How Candy Crush and Spotify help Atlassian’s Dom Price manage mental overload
Monday, June 4, 2018/
The modern workplace is leaving entrepreneurs and employees at risk of cognitive overload, and Dom Price, head of R&D and ‘work futurist’ at Atlassian, says it’s crucial to find a way to unwind. For him, the answer lies in the Candy Kingdom.
Speaking to StartupSmart at the Next Gen in Business event in Melbourne last week, Price said everyone, whether they’re a founder, entrepreneur or otherwise, has the ability to work 24 hours a day because technology has made it possible to be connected all the time.
He adds that people used to have an allocated workplace, and the ability to “shut the factory gate”. Now, instead of those physical controls, we need discipline.
Price is particularly concerned that, for a lot of roles, the mundane jobs are being automated.
“We’re replacing those mundane tasks with more complex ones … increasing the cognitive load on our brains,” he says.
Even if people work a 40-hour week, without any overtime, the work itself is going to get harder, Price says.
“That’s the bit that scares me.”
People also have an “amazing power of rationalisation” around work overload and the cognitive burden that comes with it, telling themselves they’re okay, they’re resilient and that they can just power through.
But, Price says, “we end up perpetuating the myth, and we take on more because we thrive on adrenaline”.
The biggest barrier is ourselves, he adds. It feels easy to solve problems that are to do with other people, but it’s harder to looking the mirror and admit: “I am perpetuating the things that are making me mentally ill”.
While all of this is relevant to many workplaces, it can be even more applicable to entrepreneurs, simply because they’re passionate about their project and their mission.
“That passion can also come at the detriment of health,” he says.
Price also suggests that founders and entrepreneurs can feel lonely, and unable to admit when they’re struggling.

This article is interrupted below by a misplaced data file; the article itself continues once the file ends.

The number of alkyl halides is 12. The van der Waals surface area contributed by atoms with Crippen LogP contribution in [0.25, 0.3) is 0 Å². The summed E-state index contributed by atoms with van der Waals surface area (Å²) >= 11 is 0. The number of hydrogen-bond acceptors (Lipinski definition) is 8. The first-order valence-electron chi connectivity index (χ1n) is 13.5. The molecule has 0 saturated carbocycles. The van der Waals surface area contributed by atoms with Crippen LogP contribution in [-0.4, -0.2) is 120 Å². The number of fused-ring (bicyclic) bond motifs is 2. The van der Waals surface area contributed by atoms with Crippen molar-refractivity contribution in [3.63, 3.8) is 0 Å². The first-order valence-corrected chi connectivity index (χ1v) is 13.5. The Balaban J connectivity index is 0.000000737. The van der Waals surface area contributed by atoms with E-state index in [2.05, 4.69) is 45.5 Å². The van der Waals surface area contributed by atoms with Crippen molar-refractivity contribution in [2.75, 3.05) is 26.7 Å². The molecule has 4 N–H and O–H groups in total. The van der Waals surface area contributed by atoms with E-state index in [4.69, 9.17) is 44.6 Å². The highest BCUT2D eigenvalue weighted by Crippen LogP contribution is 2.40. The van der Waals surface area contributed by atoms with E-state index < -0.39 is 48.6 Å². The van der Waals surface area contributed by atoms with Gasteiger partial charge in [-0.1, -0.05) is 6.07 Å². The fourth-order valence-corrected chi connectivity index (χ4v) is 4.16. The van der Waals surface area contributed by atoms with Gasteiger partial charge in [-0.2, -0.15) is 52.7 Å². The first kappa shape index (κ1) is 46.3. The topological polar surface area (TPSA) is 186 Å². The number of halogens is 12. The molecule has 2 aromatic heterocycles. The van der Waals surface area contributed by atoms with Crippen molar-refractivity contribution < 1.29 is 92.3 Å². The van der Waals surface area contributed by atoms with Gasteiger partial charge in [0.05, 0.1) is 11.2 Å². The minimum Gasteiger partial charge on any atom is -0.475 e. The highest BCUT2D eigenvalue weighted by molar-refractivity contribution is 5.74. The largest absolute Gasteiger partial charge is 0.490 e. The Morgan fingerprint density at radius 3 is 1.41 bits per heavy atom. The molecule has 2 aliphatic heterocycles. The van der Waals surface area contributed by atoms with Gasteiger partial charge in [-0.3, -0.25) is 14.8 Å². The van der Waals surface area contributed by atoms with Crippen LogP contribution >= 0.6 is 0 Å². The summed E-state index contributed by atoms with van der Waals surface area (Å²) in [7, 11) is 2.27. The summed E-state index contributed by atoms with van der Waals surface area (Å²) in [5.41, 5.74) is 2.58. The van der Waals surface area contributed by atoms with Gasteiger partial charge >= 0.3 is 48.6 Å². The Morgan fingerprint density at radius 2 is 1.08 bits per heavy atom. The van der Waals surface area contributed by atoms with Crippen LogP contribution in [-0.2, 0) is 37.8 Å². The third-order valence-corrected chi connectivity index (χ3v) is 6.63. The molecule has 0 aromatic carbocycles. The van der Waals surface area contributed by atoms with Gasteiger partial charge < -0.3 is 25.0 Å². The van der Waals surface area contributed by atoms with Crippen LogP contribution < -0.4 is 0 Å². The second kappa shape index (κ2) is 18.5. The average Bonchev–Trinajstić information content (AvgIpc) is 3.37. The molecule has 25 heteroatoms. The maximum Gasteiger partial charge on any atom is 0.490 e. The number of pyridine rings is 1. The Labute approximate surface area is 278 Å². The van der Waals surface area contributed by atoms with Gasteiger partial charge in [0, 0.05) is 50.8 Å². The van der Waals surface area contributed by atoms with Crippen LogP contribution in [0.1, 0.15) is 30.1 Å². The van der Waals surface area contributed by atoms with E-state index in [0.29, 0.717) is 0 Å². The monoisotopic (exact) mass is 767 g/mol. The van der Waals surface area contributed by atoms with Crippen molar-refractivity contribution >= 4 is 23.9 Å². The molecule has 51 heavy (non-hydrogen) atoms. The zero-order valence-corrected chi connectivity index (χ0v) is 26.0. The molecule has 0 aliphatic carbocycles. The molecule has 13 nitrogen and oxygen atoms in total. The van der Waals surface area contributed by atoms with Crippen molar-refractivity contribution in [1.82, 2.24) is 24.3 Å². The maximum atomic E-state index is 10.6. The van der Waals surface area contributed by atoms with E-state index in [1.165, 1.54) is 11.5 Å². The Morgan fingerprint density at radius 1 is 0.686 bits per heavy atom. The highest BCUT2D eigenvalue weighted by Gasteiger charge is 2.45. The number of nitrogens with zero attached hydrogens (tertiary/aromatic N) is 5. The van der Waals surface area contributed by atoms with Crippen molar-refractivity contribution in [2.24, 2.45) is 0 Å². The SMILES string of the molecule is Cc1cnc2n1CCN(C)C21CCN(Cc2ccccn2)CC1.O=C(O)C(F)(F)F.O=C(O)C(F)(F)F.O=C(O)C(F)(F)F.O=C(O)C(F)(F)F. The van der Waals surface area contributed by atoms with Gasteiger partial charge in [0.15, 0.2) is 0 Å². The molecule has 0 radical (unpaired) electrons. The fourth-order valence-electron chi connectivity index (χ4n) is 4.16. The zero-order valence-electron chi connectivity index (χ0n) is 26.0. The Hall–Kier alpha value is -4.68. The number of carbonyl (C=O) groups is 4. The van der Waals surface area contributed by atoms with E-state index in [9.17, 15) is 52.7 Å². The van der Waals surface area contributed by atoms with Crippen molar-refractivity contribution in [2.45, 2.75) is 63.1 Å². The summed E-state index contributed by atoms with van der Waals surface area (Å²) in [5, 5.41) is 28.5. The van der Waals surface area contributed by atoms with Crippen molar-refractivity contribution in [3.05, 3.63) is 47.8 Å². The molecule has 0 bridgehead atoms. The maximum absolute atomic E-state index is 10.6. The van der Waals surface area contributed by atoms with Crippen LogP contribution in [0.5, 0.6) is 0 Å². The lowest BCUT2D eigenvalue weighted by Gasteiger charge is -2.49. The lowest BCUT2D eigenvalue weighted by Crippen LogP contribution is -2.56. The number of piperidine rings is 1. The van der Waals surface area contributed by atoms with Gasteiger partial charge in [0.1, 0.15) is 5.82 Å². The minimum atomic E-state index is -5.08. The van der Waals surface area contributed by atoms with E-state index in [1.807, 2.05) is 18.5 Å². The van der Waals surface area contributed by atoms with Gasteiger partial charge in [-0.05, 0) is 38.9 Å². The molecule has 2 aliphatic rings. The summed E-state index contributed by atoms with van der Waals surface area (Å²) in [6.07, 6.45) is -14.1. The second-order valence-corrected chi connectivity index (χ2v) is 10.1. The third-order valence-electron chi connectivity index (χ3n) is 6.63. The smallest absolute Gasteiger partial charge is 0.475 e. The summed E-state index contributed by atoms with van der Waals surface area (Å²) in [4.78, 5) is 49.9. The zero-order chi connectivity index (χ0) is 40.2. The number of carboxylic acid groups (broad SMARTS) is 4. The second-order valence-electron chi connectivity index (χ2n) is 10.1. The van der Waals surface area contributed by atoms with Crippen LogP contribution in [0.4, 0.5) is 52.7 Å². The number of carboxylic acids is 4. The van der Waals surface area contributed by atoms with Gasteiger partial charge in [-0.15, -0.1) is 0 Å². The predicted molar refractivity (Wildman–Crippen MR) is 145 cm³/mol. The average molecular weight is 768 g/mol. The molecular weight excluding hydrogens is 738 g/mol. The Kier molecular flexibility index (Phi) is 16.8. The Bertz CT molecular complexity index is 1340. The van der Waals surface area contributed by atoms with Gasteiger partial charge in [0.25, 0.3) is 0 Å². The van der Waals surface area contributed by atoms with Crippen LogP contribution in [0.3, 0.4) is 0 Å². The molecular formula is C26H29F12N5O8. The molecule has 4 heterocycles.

“They’re often at the top of the organisation and they don’t often feel it’s okay for them to show vulnerability in the form of mental health.”
To manage the cognitive burden before it comes to that, Price says its important for individuals to figure out a strategy that works for them.
“I think it’s dangerous if you try to copy cut and paste other people’s views on wellness and apply them to yourself. I think we all have a different way of dealing with that,” he says.
Price says he has personally tried meditation, but admits “I cannot sit down that long”.
“I’ve created some Spotify playlists of really tranquil, chilled out music, that I only ever listen to when I feel the signals of getting a little bit wound up,” he says.
“I take myself out, the headphones go in, and I just slow my breathing down.”
But, it doesn’t always have to be so spiritual.
“At the same time, sometimes when I get stressed I play Candy Crush,” Price says.
“I’m a fucking 40-year-old man. But, Candy Crush means I stop thinking about email and work, and when I’m on Candy Crush none of my notifications come through, so it’s just me and these stupid coloured dots, and I can do that for five or ten minutes, and I just feel better.”
The most important thing is to “know what the thing is for you that is your distraction or relaxation”.
“Find that, and then don’t be afraid to use it. Because for me, when I invest that time in whatever exercise it is, I come back infinitely better,” he says.